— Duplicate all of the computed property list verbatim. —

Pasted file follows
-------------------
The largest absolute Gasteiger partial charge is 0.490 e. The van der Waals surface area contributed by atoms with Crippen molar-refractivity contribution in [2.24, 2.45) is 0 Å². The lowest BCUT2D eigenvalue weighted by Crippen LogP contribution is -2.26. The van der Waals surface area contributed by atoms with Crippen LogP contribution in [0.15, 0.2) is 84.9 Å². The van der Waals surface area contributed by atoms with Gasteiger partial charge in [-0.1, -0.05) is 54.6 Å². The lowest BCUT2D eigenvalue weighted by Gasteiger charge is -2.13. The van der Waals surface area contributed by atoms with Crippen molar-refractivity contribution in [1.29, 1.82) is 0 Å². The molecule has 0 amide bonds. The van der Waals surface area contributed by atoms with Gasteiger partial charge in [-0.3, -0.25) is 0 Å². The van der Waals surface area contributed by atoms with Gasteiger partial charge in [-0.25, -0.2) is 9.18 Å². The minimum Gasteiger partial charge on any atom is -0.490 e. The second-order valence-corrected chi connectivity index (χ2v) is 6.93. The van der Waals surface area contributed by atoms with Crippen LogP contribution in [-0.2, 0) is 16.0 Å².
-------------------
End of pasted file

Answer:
The largest absolute Gasteiger partial charge is 0.490 e. The van der Waals surface area contributed by atoms with Crippen molar-refractivity contribution in [2.24, 2.45) is 0 Å². The lowest BCUT2D eigenvalue weighted by Crippen LogP contribution is -2.26. The van der Waals surface area contributed by atoms with Crippen LogP contribution in [0.15, 0.2) is 84.9 Å². The van der Waals surface area contributed by atoms with Gasteiger partial charge in [-0.1, -0.05) is 54.6 Å². The lowest BCUT2D eigenvalue weighted by Gasteiger charge is -2.13. The van der Waals surface area contributed by atoms with Crippen molar-refractivity contribution in [1.29, 1.82) is 0 Å². The molecule has 0 amide bonds. The van der Waals surface area contributed by atoms with Gasteiger partial charge in [-0.3, -0.25) is 0 Å². The van der Waals surface area contributed by atoms with Gasteiger partial charge in [-0.25, -0.2) is 9.18 Å². The minimum Gasteiger partial charge on any atom is -0.490 e. The second-order valence-corrected chi connectivity index (χ2v) is 6.93. The van der Waals surface area contributed by atoms with Crippen LogP contribution in [-0.2, 0) is 16.0 Å².